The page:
For the socket 16, the profile of the socket and a screw thread are formed by the molding operation. However, again the base of the socket will be closed by the material of the container. Thus, this is cut or drilled away, to open the socket 16. The tap 18 can then be fitted.
The fermentation vessel 1 is then ready for use, and this is described below.
In use, with the tap 18 and O-ring 66 fitted to the container 2, the user has essentially two components to handle, namely the container 2 and closure member 4. To brew beer or wine, the necessary ingredients are prepared, and the container 2 is filled with them. The air lock 5 is then filled with a suitable amount of water for forming an air lock, as shown in FIG. 3, and indicated at 68. The closure member 4 is then placed on the container 2, with a seal being formed between it and the O-ring 66. The vessel 1 can then be left at a suitable location, whilst the fermentation proceeds. Gases given off by fermentation are discharged through the air lock 5, in known manner.
If required, to maintain the liquid in the vessel 1 at a suitable temperature, an elongate heating element can be placed around the container 2. Such a heating element is shown in FIG. 5 and denoted by the reference 70. It is located in the annular recess 20. The heating element 70 is an electrical resistance heater, and encircles the container 2, as a belt. The annular recess 20 ensures that the heating element 70 is secured in position, and will not slide off the container 2.
Once the fermentation is complete, unlike known systems, there is no need to siphon the liquid to a secondary container etc. The profile of the base is such as to assist in the collection of sediment, so that it does not contaminate liquid drawn off from the container 2. The user can then draw off liquid through the tap 18, as required.
To further assist in preventing contamination of the finished product by sediment etc., the tap 18 can be arranged to draw off liquid from near the upper end of the container 2. Such an arrangement is shown in FIG. 6. A flexible pipe 70 is connected at one end to the tap 18, and at the other end to a float 72. Thus, the free end of the pipe 70 is always held near the liquid surface 73. This enables liquid to be drawn off through the tap 18, which does not include any sediment, which has fallen towards the bottom of the container 2.
Once fermentation is complete, the closure member 4 can be left in position. The air lock 5 would then still operate as an air lock, but in reverse. Thus, when liquid is drawn off from the container 2, air would pass through the air lock 5 into the container, to replace removed liquid. The water in the air lock 5 however would still maintain a seal. However, for some beverages, it may be desirable to replace the closure member 4 with a cap. This is shown in FIG. 5. The cap is denoted by the reference 74, and includes a thread engaging the screw thread 34. The cap 74 includes ribs for gripping it. It also includes a resilient planar gasket 76. Where a cap 74 is to be used, then the top of the neck portion 3 is machined, after the closure member 4 is cut away. This provides a smooth surface on the neck portion 3, suitable for mating with the gasket 76. The screw cap 74 can then provide a good seal for beer, wine etc. in the container 2.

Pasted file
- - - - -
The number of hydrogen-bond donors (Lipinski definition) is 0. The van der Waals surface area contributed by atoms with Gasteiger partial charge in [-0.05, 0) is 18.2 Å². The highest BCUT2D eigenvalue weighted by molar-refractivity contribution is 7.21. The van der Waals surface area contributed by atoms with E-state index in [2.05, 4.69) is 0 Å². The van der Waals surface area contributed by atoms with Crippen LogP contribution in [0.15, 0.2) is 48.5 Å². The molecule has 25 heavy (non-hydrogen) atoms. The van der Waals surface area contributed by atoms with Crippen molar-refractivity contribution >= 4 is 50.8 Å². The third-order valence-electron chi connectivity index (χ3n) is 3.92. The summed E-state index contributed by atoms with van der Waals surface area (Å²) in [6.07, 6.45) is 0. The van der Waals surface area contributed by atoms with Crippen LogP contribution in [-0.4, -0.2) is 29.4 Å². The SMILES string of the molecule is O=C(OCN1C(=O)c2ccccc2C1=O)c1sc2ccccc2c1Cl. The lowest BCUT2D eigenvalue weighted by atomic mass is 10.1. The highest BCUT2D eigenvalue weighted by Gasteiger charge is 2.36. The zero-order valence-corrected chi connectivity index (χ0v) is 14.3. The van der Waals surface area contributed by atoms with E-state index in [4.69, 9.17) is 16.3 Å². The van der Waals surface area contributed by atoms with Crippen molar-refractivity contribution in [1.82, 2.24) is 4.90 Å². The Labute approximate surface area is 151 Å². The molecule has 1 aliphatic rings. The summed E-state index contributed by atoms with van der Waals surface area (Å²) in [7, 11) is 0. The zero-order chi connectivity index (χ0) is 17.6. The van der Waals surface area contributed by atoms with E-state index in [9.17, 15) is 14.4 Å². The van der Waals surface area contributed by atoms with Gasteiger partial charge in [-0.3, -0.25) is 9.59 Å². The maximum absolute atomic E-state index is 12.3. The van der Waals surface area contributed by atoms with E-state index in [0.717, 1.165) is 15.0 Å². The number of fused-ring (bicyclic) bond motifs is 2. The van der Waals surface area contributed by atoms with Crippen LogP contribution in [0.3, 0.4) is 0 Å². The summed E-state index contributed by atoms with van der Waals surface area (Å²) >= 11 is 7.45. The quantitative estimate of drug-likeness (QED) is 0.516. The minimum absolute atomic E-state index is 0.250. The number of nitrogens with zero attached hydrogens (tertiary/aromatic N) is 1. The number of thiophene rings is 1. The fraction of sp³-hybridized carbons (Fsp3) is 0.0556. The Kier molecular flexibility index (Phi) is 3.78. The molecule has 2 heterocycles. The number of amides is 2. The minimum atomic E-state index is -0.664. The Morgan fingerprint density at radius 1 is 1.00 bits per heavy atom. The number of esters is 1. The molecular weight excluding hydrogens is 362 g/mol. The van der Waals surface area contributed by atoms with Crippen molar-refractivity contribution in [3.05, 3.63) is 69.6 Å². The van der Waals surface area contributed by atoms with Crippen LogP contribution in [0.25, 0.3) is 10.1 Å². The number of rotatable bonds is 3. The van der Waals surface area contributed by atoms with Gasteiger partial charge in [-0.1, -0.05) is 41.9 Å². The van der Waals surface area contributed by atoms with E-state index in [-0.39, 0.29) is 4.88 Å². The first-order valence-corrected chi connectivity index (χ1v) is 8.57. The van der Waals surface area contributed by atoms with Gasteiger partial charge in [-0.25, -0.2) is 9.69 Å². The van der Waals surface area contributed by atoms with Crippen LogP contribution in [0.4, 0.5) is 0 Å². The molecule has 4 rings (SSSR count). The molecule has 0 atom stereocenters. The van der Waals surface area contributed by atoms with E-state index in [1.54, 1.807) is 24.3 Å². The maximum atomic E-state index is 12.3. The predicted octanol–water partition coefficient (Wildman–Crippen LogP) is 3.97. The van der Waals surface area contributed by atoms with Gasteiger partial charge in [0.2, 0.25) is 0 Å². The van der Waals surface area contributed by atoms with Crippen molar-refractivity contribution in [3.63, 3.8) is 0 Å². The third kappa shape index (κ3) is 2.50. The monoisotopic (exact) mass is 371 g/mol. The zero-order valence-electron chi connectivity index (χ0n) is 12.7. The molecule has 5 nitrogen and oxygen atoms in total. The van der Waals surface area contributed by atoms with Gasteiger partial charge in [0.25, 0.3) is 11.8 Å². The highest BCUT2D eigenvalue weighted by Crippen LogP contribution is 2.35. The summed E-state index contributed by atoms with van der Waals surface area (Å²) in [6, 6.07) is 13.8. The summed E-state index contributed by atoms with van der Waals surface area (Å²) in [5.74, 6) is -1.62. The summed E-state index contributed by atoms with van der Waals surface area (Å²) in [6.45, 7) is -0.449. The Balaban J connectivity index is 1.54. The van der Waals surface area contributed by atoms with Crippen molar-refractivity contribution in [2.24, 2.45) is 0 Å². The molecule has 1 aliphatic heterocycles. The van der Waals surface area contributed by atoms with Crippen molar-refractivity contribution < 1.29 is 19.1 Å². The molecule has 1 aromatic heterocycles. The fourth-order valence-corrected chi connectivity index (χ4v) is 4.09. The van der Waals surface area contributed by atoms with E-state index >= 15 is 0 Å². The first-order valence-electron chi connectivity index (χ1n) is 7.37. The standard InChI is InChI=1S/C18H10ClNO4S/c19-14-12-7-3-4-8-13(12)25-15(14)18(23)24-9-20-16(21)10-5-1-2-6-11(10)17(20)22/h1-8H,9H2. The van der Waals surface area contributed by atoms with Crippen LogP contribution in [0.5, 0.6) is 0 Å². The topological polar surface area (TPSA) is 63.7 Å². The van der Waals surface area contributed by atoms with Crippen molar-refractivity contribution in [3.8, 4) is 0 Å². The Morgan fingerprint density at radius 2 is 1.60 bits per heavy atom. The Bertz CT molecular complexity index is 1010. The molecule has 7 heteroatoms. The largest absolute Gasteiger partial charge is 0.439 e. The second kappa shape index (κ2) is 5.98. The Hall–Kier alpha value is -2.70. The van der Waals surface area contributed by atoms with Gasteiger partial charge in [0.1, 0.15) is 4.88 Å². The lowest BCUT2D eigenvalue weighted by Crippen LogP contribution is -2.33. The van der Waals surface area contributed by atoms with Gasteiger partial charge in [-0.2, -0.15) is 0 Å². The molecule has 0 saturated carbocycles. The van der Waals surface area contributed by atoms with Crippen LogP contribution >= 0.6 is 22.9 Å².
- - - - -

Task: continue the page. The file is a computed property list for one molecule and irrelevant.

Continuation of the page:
For some beverages, it is desirable to pressurize the finished product with carbon dioxide. For this purpose, the vessel 1 can be fitted with a screw cap, comparable to the cap 74, but including an inlet for carbon dioxide. This inlet is then connected to a suitable source of carbon dioxide at the required pressure. This then enables the product to be kept in a carbonated condition, ready for dispensing. It has been found that the fermentation vessel can take moderate pressures above atmospheric pressure, e.g. pressures such as 8 psi. The shape of the curved portion 14 assists when the container 2 is pressurized. The curved portion 14 prevents the base doming outwards, as is common for flat bottom containers.
The vessel 1 can include other features, such as a shallow recess 80, for a label or the like.
Whilst the vessel 1 is intended for a single stage fermentation, it can still be used in other fermentation methods, where the fermented product is transferred to another vessel. In particular, the finished product can be transferred to bottles, for storage.
The material of the vessel 1 can have a variety of finishes. It can be either transparent or translucent. Further, it could be "touch clear". Such a material is translucent until wetted on one side, when it becomes transparent. The plastic used can also be given a colour tint. This can either be uniform, or it can deliberately be nonuniform or streaked to give a marble finish. Thus, polypropylene could be streaked with a blue colour. For polyethylene, it has been found more effective to use a brown colour.
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|U.S. Classification||215/384, 215/902, D07/368, 220/367.1, D07/313|
|International Classification||C12L9/00, C12C13/10, C12G1/036|
|Cooperative Classification||Y10S215/902, C12C11/003, C12G1/0206, C12L9/00, C12C13/10|
|European Classification||C12G1/02C, C12C13/10, C12L9/00, C12C11/00B|
|Apr 28, 1986||AS||Assignment|
Owner name: BREWMASTER SYSTEMS LTD. 250 - 18TH STREET, WEST VA
Free format text: ASSIGNMENT OF ASSIGNORS INTEREST.;ASSIGNOR:HEWSON, C. BRUCE;REEL/FRAME:004570/0612
Effective date: 19860414
|Jun 24, 1991||FPAY||Fee payment|
Year of fee payment: 4
|Aug 15, 1995||REMI||Maintenance fee reminder mailed|
|Jan 7, 1996||LAPS||Lapse for failure to pay maintenance fees|
|Mar 26, 1996||FP||Expired due to failure to pay maintenance fee|
Effective date: 19960110